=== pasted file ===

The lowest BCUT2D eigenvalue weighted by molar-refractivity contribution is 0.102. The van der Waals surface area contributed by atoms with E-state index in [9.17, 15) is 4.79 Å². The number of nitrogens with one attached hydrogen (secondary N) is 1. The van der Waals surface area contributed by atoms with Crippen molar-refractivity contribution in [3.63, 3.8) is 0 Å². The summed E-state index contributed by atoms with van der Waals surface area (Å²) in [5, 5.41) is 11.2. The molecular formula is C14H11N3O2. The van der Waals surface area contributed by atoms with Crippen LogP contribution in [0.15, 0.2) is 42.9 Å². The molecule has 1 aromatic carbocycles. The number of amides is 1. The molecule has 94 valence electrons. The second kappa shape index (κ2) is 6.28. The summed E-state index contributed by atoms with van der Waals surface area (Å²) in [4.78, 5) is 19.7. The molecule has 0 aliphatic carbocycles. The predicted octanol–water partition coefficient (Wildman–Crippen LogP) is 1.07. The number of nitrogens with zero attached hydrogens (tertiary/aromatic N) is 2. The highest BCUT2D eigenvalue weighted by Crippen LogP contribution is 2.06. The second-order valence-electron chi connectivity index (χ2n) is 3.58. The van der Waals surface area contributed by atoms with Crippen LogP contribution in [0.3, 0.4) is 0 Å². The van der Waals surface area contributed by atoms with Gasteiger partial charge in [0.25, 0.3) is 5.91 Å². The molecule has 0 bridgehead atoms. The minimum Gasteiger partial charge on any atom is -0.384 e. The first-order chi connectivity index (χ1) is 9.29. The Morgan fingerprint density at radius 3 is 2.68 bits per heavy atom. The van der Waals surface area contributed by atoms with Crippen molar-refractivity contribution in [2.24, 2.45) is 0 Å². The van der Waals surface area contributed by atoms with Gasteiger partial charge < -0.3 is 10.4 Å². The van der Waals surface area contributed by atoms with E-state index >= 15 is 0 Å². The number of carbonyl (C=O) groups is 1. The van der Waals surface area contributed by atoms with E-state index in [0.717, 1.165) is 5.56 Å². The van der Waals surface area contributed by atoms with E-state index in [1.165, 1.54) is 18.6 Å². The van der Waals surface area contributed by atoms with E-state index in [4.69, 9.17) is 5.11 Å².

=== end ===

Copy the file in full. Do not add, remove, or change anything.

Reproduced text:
The lowest BCUT2D eigenvalue weighted by molar-refractivity contribution is 0.102. The van der Waals surface area contributed by atoms with E-state index in [9.17, 15) is 4.79 Å². The number of nitrogens with one attached hydrogen (secondary N) is 1. The van der Waals surface area contributed by atoms with Crippen molar-refractivity contribution in [3.63, 3.8) is 0 Å². The summed E-state index contributed by atoms with van der Waals surface area (Å²) in [5, 5.41) is 11.2. The molecular formula is C14H11N3O2. The van der Waals surface area contributed by atoms with Crippen LogP contribution in [0.15, 0.2) is 42.9 Å². The molecule has 1 aromatic carbocycles. The number of amides is 1. The molecule has 94 valence electrons. The second kappa shape index (κ2) is 6.28. The summed E-state index contributed by atoms with van der Waals surface area (Å²) in [4.78, 5) is 19.7. The molecule has 0 aliphatic carbocycles. The predicted octanol–water partition coefficient (Wildman–Crippen LogP) is 1.07. The number of nitrogens with zero attached hydrogens (tertiary/aromatic N) is 2. The highest BCUT2D eigenvalue weighted by Crippen LogP contribution is 2.06. The second-order valence-electron chi connectivity index (χ2n) is 3.58. The van der Waals surface area contributed by atoms with Crippen LogP contribution in [0.3, 0.4) is 0 Å². The van der Waals surface area contributed by atoms with Gasteiger partial charge in [0.25, 0.3) is 5.91 Å². The molecule has 0 bridgehead atoms. The minimum Gasteiger partial charge on any atom is -0.384 e. The first-order chi connectivity index (χ1) is 9.29. The Morgan fingerprint density at radius 3 is 2.68 bits per heavy atom. The van der Waals surface area contributed by atoms with Crippen molar-refractivity contribution in [2.24, 2.45) is 0 Å². The van der Waals surface area contributed by atoms with Gasteiger partial charge < -0.3 is 10.4 Å². The van der Waals surface area contributed by atoms with E-state index >= 15 is 0 Å². The number of carbonyl (C=O) groups is 1. The van der Waals surface area contributed by atoms with E-state index in [0.717, 1.165) is 5.56 Å². The van der Waals surface area contributed by atoms with E-state index in [1.165, 1.54) is 18.6 Å². The van der Waals surface area contributed by atoms with E-state index in [4.69, 9.17) is 5.11 Å².